The Most Important Metrics to Consider When Investing in a Real Estate Syndication

By Matt Picheny

Whenever you look at a real estate investment opportunity, there are lots of terms to consider when weighing up how solid that deal is.

But which metrics really matter?

And what does all that jargon mean?

Let’s cut through the overwhelm with some simple definitions.

But before you dive into analyzing or comparing any metrics, here’s a really important point to get straight.

YouTube player

Always Question The Assumptions

Blind faith is a terrible recipe for making effective investments. Even though syndications are passive investments, you still need to be a critical thinker and do your due diligence.

Any time you look at the metrics below — or really anything else to do with investing — always ask this:

“How was this information produced and how reliable is it?”

Think about it: we don’t have perfect knowledge of the future, so everything we do in investing is based on assumptions. We must ask ourselves how watertight those assumptions are instead of just trusting a number presented on a deal.

The quality of the assumptions depends in large part on who is presenting the deal.

An ethical sponsor who knows the market and who digs into the fine detail of every aspect of a deal before offering it to their investors is not the same as a guy selling a shady deal for a quick buck.

Put another way, you need a sponsor you can trust, with a solid track record of operating successful passive investment deals.

Top Investment Deal Metrics

ROI (Return on Investment): A measurement of how much profit is made over the entire lifetime of an investment. This is the term most people have heard of and is basically the total amount you get back from an investment. It does not take into account the length of time your money is invested.

Equity Multiple: This is the same as ROI but in decimal format. If you double your money, that’s a 2.0 equity multiple. This can be less confusing than talking about a “100% return” for example.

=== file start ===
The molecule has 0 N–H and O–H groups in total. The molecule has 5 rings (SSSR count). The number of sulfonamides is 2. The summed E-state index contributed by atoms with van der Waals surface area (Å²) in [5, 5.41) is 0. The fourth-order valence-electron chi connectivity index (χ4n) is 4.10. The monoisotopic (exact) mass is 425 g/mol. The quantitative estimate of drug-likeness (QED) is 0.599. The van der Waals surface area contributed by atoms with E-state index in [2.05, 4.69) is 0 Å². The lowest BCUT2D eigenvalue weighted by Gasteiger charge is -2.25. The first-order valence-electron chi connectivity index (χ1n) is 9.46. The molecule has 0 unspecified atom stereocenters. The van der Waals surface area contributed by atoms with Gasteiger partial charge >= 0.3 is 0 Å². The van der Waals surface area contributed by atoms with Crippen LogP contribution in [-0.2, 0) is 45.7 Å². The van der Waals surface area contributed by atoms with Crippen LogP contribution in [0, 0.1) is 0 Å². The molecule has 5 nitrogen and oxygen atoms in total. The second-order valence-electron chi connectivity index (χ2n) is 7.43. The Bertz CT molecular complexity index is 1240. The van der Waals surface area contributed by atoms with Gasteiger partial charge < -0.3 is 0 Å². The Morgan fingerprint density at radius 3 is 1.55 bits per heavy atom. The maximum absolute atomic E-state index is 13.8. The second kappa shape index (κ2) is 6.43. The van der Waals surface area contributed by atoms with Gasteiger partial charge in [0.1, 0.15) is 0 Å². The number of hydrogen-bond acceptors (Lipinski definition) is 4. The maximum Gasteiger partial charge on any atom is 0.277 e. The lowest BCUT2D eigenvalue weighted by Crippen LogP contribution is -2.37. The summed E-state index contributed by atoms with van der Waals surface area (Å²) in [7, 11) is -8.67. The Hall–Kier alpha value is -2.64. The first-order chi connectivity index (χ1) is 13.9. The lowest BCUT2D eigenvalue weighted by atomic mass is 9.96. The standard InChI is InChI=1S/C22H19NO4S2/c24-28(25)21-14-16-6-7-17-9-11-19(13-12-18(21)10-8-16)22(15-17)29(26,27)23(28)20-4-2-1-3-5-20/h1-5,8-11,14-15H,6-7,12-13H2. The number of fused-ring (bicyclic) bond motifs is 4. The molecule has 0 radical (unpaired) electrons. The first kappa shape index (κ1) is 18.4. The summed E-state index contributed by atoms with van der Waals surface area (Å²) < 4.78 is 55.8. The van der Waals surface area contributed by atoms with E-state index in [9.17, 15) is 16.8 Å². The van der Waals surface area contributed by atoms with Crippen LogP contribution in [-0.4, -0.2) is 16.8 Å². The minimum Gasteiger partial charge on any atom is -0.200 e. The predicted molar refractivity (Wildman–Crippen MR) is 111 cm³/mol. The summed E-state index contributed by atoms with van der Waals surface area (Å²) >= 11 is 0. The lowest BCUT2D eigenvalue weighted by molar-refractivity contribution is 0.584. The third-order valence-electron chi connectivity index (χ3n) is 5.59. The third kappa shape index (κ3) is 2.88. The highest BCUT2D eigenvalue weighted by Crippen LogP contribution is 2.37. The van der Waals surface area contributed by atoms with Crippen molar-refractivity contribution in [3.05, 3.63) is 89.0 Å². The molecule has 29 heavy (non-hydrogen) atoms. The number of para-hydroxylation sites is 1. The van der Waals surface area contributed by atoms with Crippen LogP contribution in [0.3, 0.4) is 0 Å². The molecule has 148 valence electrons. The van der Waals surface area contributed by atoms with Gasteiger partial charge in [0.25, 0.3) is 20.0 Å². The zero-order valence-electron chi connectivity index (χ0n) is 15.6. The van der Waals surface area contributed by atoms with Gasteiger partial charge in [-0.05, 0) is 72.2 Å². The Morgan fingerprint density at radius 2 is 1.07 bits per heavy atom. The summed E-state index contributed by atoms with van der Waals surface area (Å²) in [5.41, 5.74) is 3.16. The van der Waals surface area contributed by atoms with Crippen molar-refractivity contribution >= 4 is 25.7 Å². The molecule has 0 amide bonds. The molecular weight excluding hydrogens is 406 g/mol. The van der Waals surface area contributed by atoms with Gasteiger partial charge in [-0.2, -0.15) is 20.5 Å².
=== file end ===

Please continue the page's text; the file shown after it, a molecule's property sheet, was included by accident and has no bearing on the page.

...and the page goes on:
Cash-on-Cash Return: The annual return, based on the amount of cash that was invested in a deal. For example, let’s say you buy a $60,000 house and you use $20,000 in cash for down payment and closing costs and you get a mortgage for the rest. If the property gives you $2,000 of positive cash flow each year, that would be a 10% Cash-on-Cash return. ($2,000 / $20,000 = 10%)

IRR (Internal Rate of Return): While the ROI relates to the total return, the IRR measures the rate of that return. If you have two deals that give you the same ROI but one of the deals pays back more of its return early on, that deal will have a higher IRR. With a higher IRR you get more of your money back sooner, which you can use for other investments, thereby increasing your overall returns. Consider that due to inflation receiving money down the road is less valuable than money that you can use now – so deals with a higher IRR are preferable.

Cap Rate (Capitalization Rate): This lets you compare multiple real estate deals under the same terms, as though the properties were bought on an all-cash basis. This is the best way of making an “apples to apples” comparison of deals regardless of the financing involved. Assumptions for Cap Rates when exiting a deal can have a dramatic impact on the deal’s total return.

If you want chapter and verse on these metrics, then my book, Backstage Guide To Real Estate, will help.

Other Important Considerations

While the following items aren’t metrics in the same way as those above, they’re still important considerations to be aware of when assessing whether a deal is right for you.

Financing: How a property is financed can have a massive impact on both the returns and level of risk on a deal. How much of the property will be financed? What is the length of the financing? Is the interest rate floating or fixed? While refinancing can be a great thing, I stay away from deals that show a refinance of mythical proportions.

Return on capital versus return of capital: I covered this when we looked at how passive investors make their returns. Briefly, return on capital is where returns are received by the investors but are not deducted from their capital contribution. Return of capital is where returns are received by the investor and are deducted from their capital contribution.

Depreciation: This is the reduction in the value of a property over time due to wear and tear on the asset. Different assets have different depreciation rates, and you can’t always take full advantage of the benefits of depreciation, so be careful with assumptions about how appealing a deal looks. Take a look at how real estate depreciation works for more on this.

Join Me Backstage

When I present investors with offers that are transparent, so they can understand all the assumptions we use to determine the metrics we present. Learn more and get involved by joining the Picheny Investors Club.

The information provided on this website is not advice and does not purport to be a substitute for professional adviceYou should seek out the services of professionals who are experts in the fields of investment, legal, and accounting concerning your specific situation. The author disclaims any responsibility or any liability, loss, or risk, personal or otherwise, which is incurred as a consequence, directly or indirectly, of the use and application of any contents of this website.